It is part of a project to build a Human-in-the-loop Sensing and Control System for Commercial Building Energy Efficiency and Occupant Comfort maintenance. The main goal of the project is to sense, analyze and estimate room occupancy and occupant's thermal comfort and use this information to change the environment conditions automatically to maximize occupant comfort and minimize energy consumption. My contribution involves occupancy sensing in these buildings using depth images captured by Kinect and to configure and oversee the installation of 12 prototype sensing units, manage the data collection, and begin the data analysis.
The report does a study on the climate and environment and recommends sustainable practices for dorm buildings in the area of Pittsburgh, PA. This report proposes seven sustainable features identified as feasible and impactful for a new undergraduate dormitory on the campus of Carnegie Mellon University in Pittsburgh, PA. Specifically, the Residence on Fifth Avenue(“The Res”), a first-year undergraduate, apartment-style dormitory, was used as reference for the proposed new building. The seven features include: green roofs, efficient showerheads, building orientation and windows, effective insulation, intelligent HVAC, LED lighting, and effective landscaping. All seven have been assessed for technical and financial feasibility, in addition to their contribution to a reduced environmental footprint for the building.
Understanding occupant-building interactions helps in personalized energy and comfort management. However, occupant identification using affordable infrastructure, remains unresolved. Our analysis of existing solutions revealed that for a building to have real-time view of occupancy state and use it intelligently, there needs to be a smart fusion of affordable, not-necessarily-smart, yet accurate enough sensors. Such a sensor fusion should aim for minimalistic user intervention while providing accurate building occupancy data. We describe an occupant detection system that accurately monitors the occupants’ count and identities in a shared office space, which can be scaled up for a building. Incorporating aspects from data analytics and sensor fusion with intuition, we have built a Smart-Door using inexpensive sensors to tackle this problem. It is a scalable, plug-and-play software architecture for flexibly realizing smart-doors using different sensors to monitor buildings with varied occupancy profiles. Further, we show various smart-energy applications of this occupancy information: detecting anomalous device behaviour and load forecasting of plug-level loads.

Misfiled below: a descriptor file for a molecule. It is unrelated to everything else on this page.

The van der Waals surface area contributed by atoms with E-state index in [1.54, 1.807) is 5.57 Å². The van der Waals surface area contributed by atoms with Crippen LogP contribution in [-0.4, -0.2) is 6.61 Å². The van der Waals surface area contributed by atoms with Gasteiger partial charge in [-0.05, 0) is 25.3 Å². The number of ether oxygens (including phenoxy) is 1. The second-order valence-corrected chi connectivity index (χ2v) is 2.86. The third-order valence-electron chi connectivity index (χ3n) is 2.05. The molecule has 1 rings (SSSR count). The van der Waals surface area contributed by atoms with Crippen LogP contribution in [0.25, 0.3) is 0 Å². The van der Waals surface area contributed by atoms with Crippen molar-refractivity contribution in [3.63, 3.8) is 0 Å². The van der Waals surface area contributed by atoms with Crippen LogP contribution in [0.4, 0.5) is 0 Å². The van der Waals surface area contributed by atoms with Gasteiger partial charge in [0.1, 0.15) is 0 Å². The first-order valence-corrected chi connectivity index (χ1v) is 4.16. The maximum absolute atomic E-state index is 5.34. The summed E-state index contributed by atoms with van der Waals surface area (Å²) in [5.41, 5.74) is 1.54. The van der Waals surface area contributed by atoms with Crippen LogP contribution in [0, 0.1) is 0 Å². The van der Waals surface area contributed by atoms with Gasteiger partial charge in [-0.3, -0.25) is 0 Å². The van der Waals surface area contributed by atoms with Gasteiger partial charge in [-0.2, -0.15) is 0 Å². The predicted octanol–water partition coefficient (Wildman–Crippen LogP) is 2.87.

The use of smart-meters is proliferating, they are now being deployed without asking the obvious question: Do we really need each of them? Beyond the cost of smart-meters, there are overheads related to installation, wiring, etc. To formally tackle this question, we first define the notion of observability that one or more pieces of information (including that from smart-meters) enable. This notion allows us to compare two different deployments of sensors with respect to their information content and their usefulness. We then examine some commonly available information from which one can infer power consumption of devices in a given space. We show how we have applied this approach to systematically decide the optimal number and location of smart-meters to ensure observability of consumption by different parts of a building.